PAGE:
While it is customary in Canada to eat a meal seated and in a relaxing, sheltered (or indoor) environment, there are some exceptions. In a country where winter makes eating outdoors impossible for more than half the year, people often take their meals, especially lunch, outside to any nearby green space, a park or beach, in the warmer weather. Outdoor eating becomes more festive in the summer months. Outdoor foods at civic celebrations are common in many Canadian cities.
Street Food Vendors
In urban areas, you may see food vendors selling from carts or trucks, especially designed to serve fast food to outdoor clients. People may eat “on the run” or on public transit if they are rushed. Although this is not considered constructive for personal health nor public hygiene, it is witnessed more and more in urban areas.
Outdoor patios and decks
You will often see that restaurants have an outdoor section, a patio, a sidewalk area or deck attached to the restaurant. Some homes also have decks and patios which are used in the warmer months for preparing and consuming outdoor meals. Newer homes are equipped with outdoor dining areas and built-in outdoor cooking facilities.
A picnic is an outing or occasion that involves taking a packed meal to be eaten outdoors, often at the beach or in a park. Picnics are a favourite family activity and have a long history in North American folklore.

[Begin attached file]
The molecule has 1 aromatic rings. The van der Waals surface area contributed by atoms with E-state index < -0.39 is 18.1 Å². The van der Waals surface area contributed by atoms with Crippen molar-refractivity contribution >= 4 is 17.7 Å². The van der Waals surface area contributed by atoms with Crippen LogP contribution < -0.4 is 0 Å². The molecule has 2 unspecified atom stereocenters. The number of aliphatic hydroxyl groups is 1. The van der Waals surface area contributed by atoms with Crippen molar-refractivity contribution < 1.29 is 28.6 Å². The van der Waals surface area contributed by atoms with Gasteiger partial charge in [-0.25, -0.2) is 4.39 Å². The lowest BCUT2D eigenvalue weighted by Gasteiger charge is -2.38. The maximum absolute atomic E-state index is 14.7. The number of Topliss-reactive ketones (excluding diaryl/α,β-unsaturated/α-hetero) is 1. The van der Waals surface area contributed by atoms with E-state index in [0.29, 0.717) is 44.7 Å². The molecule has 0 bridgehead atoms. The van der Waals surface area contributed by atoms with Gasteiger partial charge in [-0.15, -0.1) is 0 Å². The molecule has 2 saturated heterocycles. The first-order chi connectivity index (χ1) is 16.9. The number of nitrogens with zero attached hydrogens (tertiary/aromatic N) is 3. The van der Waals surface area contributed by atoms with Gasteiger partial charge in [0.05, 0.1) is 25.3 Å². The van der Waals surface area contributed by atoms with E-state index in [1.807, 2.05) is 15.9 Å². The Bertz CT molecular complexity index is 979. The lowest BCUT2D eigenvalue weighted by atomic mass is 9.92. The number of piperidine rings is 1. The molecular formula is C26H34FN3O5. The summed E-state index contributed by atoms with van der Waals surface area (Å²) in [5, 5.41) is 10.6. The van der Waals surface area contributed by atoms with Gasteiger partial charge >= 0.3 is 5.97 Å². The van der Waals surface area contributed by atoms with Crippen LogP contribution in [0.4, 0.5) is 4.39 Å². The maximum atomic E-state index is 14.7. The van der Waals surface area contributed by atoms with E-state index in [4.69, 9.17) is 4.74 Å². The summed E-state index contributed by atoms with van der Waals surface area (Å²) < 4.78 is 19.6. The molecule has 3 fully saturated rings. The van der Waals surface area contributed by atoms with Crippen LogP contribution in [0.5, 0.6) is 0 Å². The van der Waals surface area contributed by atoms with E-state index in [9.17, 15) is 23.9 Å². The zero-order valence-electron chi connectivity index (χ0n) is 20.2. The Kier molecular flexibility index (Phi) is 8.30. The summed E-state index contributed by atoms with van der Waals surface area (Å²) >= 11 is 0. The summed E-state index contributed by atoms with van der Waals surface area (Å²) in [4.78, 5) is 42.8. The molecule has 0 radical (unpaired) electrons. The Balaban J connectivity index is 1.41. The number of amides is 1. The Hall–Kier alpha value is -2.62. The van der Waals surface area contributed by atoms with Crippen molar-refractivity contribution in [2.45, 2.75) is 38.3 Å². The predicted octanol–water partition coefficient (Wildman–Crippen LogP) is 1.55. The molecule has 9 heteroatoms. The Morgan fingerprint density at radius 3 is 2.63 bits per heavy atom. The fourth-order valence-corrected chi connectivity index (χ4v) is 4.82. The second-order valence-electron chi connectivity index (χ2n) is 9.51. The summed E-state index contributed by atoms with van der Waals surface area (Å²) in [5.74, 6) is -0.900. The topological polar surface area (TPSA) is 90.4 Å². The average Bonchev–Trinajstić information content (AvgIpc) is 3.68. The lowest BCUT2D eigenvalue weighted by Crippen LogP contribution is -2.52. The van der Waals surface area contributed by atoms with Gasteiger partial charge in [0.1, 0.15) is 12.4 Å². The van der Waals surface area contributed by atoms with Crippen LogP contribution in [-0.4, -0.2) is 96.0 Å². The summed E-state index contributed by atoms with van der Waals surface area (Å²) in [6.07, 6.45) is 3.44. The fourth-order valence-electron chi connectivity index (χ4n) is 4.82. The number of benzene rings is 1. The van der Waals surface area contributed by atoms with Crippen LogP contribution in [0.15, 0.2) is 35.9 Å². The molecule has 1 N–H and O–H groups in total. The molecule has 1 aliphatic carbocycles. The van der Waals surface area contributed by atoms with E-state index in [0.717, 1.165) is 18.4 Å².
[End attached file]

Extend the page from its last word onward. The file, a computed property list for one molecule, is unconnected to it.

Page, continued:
BBQ or barbeque [Bar-B-Q, Bar-B-Que, or Bar-B-Cue], a name borrowed from Caribbean culture, was applied to the grilling of meat over a wood or charcoal fire. There are many regional variations of BBQ. It is often associated with giving food a smokey flavour. Today, BBQ techniques are applied to vegetables such as corn and peppers. Grilled corn with lime juice and spices is a popular street food borrowed from India and available in Canada’s larger cities.
Cooking Outdoors: check the municipal By-Laws
While outdoor cooking is often seen in parks, on beaches and in private yards, there are local regulations regarding the use of fire in public spaces. Street food vendors are governed by these laws as well.
Campfires, incinerators, fire pits, fire bowls, burn drums, chimeneas, wood fuelled barbeques and outdoor wood fireplaces may be banned in certain areas. Check local by-laws.
Some cities ban the use of barbeques or grills of any kind on apartment balconies. Check with the local Fire Department to be sure.